Talking photography and gas-balloons with Jakob Wagner
This week Creative Chair is in Düsseldorf, Germany where we’re talking to Jakob Wagner, a renowned photographer who has been commissioned by a myriad of high-profile clients.
Specialising in aerial and landscape photography, he has been featured on Behance 23 times.
You can see a lot more from Jakob Wagner on his website.
From your experience, what are the challenges associated with aerial-landscape photography?
The most important aspect of my work is to match the right spot at the right time. Light and weather are the main actors in my sceneries. Sometimes I return many times to one spot, to get the shot with the right balance between weather and light.
Most of my aerial photographs are taken from normal passenger planes because I had the fortune to work as a photo assistant for a few renowned photographers while they were working all around the globe.
This job included a lot of time in aeroplanes. A very few are taken from a helicopter which is unfortunately very expensive. The best way to take aerial photographs under perfect requirements is a gas balloon flight. From a gas-balloon you are able to shot in all cardinal directions and you fly very slowly which gives me the opportunity to select my subjects deliberately, furthermore you have the possibility to fly several days at a stretch.
They could fly higher (up to 9.000 meters) and further than hot-air balloons, but were more dangerous as they were usually filled with hydrogen gas.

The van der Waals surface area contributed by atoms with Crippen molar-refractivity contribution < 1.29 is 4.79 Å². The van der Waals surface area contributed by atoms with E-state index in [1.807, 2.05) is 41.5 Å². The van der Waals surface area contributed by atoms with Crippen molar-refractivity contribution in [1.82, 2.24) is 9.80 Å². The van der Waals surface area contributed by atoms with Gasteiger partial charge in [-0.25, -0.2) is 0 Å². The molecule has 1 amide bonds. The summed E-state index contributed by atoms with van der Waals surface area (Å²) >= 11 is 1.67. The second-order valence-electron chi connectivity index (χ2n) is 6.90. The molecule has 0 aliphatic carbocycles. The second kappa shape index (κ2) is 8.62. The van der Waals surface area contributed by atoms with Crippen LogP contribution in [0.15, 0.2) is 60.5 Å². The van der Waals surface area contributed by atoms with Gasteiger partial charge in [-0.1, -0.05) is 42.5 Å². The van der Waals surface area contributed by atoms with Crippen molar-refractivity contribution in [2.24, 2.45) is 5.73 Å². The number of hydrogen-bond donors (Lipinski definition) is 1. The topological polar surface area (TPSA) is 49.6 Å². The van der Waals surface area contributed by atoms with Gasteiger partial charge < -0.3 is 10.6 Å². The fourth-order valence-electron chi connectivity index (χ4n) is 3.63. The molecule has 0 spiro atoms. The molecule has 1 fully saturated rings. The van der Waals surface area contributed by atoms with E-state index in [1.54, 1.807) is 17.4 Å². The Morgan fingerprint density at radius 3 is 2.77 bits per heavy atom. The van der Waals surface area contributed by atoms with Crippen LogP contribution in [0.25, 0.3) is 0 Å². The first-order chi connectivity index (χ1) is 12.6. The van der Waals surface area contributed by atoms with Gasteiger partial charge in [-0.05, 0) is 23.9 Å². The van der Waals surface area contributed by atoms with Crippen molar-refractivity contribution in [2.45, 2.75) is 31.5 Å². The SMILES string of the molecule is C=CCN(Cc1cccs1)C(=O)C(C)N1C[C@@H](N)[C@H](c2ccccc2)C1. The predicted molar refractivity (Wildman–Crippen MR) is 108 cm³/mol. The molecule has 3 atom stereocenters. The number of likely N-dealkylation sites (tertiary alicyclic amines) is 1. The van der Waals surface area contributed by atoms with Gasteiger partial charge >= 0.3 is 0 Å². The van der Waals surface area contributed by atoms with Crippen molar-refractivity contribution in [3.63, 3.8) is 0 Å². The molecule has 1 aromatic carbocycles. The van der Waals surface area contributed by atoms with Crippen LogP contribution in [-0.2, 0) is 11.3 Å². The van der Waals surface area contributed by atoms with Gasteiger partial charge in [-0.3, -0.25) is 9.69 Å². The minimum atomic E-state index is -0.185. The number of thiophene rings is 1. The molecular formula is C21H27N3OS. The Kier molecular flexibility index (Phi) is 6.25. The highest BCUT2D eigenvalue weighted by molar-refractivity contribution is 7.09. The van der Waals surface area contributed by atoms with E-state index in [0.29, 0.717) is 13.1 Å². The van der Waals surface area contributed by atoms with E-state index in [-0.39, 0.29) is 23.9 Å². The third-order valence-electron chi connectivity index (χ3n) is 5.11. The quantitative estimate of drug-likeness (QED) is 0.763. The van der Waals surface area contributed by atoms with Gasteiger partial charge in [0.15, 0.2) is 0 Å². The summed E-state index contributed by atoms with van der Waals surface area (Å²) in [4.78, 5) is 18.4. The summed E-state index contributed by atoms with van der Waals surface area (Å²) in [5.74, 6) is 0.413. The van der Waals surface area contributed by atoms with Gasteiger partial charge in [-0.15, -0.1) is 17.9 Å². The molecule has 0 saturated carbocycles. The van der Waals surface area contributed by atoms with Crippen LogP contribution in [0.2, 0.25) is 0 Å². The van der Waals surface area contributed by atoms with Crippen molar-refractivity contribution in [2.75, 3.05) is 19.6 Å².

To fly with a gas-balloon is always a challenge, because only the weather and the wind decides when and where the journey goes, additionally gas-balloons need a hydrogen pipeline to start, so there are just a few spots around the world, were you can start you trip and you will never know were exactly it ends. So, every gas-balloon flight is a real adventure and challenge for me.
What has been your favourite place/subject to photograph?
One of my favourite places is Cape Town in South Africa, because of his many various landscapes in the same area. There are wild cliff coasts, beautiful beaches, high mountains, green shadowy woods, dry steppe, and white and yellow sand deserts.
Everything lies in the same area, within a seven-hour drive. These landscape diversities are unique in the world and continually fascinates me. No other place impressed me that much.
Through my work as a photo assistant, sometimes I got the chance to visit places that are refused to outsiders. In May 2010 I had the fortune to see one of the ocean giants up close. We travelled from Rotterdam to Felixstowe as guests of one of the biggest container ships in the world, the Emma Mearsk. A really impressive journey!
What is the one place you would really like to photograph that you haven’t had the opportunity to visit yet?
There are so many places I would love to visit and photograph. Iceland, Australia, Spitsbergen, Norway, Nepal, New Zealand, Chile, Brazil and Madagascar are just a few of my wish list.
If you had never discovered photography, what do you think you would be doing?
I think I would be still a graffiti artist and graphic designer or maybe a professional skater and snowboarder.
And finally, if you died and got reincarnated as a song what would that song be?
At the moment it would be “Patria” (feat. Sissi Rada) by David August, but this is changing every few weeks.
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